While Flag Dash is still on Kickstarter, I was fortunate enough to acquire a copy and show it off at SaltCON this past weekend. I’ve been able to play the game quite a few times and have gotten a pretty good feel for it. It’s now my pleasure to share my thoughts on the game.
Flag Dash is a game recreating our favorite childhood (and college…) pastime: capture the flag. I love capture the flag! I used to play it all the dang time, which is probably one reason why I was so excited to try this game out.
In Flag Dash, each team has three characters, each a different color, and can all be controlled by one player, or split up between two players. The object of the game is to grab your opponent’s flag and bring it back over to your side of the board.
Sound easy? It’s a little trickier than just a grab-and-go approach. To make things more interesting, each character has two of their own little flags (according to their color), which can be stolen by the opposing team. If one player on the opposing team captures all three colored flags from the other team, that also counts as a win.
With two routes to victory, strategy is constantly changing – just like it does in a real game of capture the flag.
If you’ve ever played capture the flag before, you know there’s a lot of sneaking around (I’ve hid inside my fair share of shrubs to last a lifetime) . But somebody’s always left guarding the flag, too. So it is with Flag Dash. Each team has two runners and one defender. The runners try and snag the flag and make it back to their side, or collect the flags of their opponents. The defender is left behind to, well…defend.
Each round consists of two moves. Each player puts two cards face down in front of them, one in front of the other. Then they play priority tokens on each card, essentially as a way to play their card in a certain order. The lowest priority goes first, followed by the next highest, and so on and so forth.
The cards will either move you left, right, up, or down, or let you capture a flag, push someone (the older you get, the more violent your games become), or repeat an action. There are special ability cards, too, that coincide with certain characters. More on that later.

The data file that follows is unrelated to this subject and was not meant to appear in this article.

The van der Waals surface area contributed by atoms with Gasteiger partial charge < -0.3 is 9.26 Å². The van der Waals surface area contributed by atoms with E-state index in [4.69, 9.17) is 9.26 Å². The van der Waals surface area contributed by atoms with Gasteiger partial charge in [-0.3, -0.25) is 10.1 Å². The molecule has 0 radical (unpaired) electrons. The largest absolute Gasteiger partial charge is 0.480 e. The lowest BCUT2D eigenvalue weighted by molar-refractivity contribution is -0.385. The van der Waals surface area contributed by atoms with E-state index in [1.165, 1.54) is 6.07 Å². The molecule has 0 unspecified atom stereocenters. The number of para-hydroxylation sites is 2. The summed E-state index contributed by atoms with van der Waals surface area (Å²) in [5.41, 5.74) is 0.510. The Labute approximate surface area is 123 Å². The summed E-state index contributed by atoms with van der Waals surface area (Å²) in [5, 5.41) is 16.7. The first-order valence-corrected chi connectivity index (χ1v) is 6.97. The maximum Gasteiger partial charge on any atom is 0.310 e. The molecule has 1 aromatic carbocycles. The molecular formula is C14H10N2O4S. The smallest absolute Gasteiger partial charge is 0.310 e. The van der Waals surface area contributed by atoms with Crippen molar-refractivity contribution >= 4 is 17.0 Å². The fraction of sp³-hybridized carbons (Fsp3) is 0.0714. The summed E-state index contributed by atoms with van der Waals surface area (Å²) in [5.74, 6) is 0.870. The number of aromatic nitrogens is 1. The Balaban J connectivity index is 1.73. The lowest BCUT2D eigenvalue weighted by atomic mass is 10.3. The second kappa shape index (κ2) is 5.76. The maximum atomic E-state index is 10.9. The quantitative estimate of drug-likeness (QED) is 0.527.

Each priority token also has a special ability attached to it, so even if you would like to move first by playing priority 1, it may be more beneficial to drop down a higher number but get to play an extra card. That’s one thing I like about this game: lots of options.
Once everyone has moved according to their priority, the second card’s priority tokens are revealed, and play continues as normal.
Aside from just moving and pushing and otherwise running rampant on a small board (which size is perfect for this game, might I add), there are walls and tunnels to hinder or help your progress. And, since you don’t really know exactly where you’ll be by the time it’s your turn to move (I’d like to thank my wife for pushing my guy in front of a wall right before I made a mad dash for it), things can get pretty hectic. Which is amazing.
Play continues in this manner until one team wins.
While the regular rules make this a fun game, what makes it even better are the advanced rules. This is where each character’s special ability comes into play.
Each character is unique and will either give you an extra card with their ability in your hand or extra priority tokens, likewise with special functions. This is where the real fun comes into play. My favorite (so far) is the Tech Nerd (green). His ability lets him lay traps for his unsuspecting victims…I mean friends. It’s a great way to force your opponent a different direction, but slowing them down if they get caught. Of course, having the ability to jump over walls and meeples (thanks, Athletic Businessman, for evading my traps…) makes for a great ability, too.
Other variations allow you to set up flag decoys, which I found to be very entertaining, watching the other players running around trying to find where my flag actually was, while trying to avoid my traps and flag grabs.
Without a doubt, it’s these advanced rules that make Flag Dash a joy to play.
Flag Dash really is a fun game. The gameplay is reminiscent of Colt Express…assuming every turn was taken while in a tunnel. Since every card is face down, it really becomes a game of outguessing your opponent, and hoping they don’t do something the mess you up on your turn. Which, let’s be honest, is half the fun.
I do prefer playing with the advanced rules; it adds a lot more variety to the game. The board looked a bit small at first, but once I started playing, I realized I wouldn’t want it any bigger. The concept is unique and the gameplay very enjoyable. It’s a great team game as well as very enjoyable 2-player game.
Whether you’re looking to relive your favorite childhood game or engage in trickery and misdirection, this game is for you. This is one game that will get a lot more table time in my home.
Since it’s still on Kickstarter, head on over there and check it out for yourself!
*As part of my board game reviews, I am also turning the games into short stories, exploring what it might be like to be playing the game in real life. To check out Flag Dash as a short story, click the link below: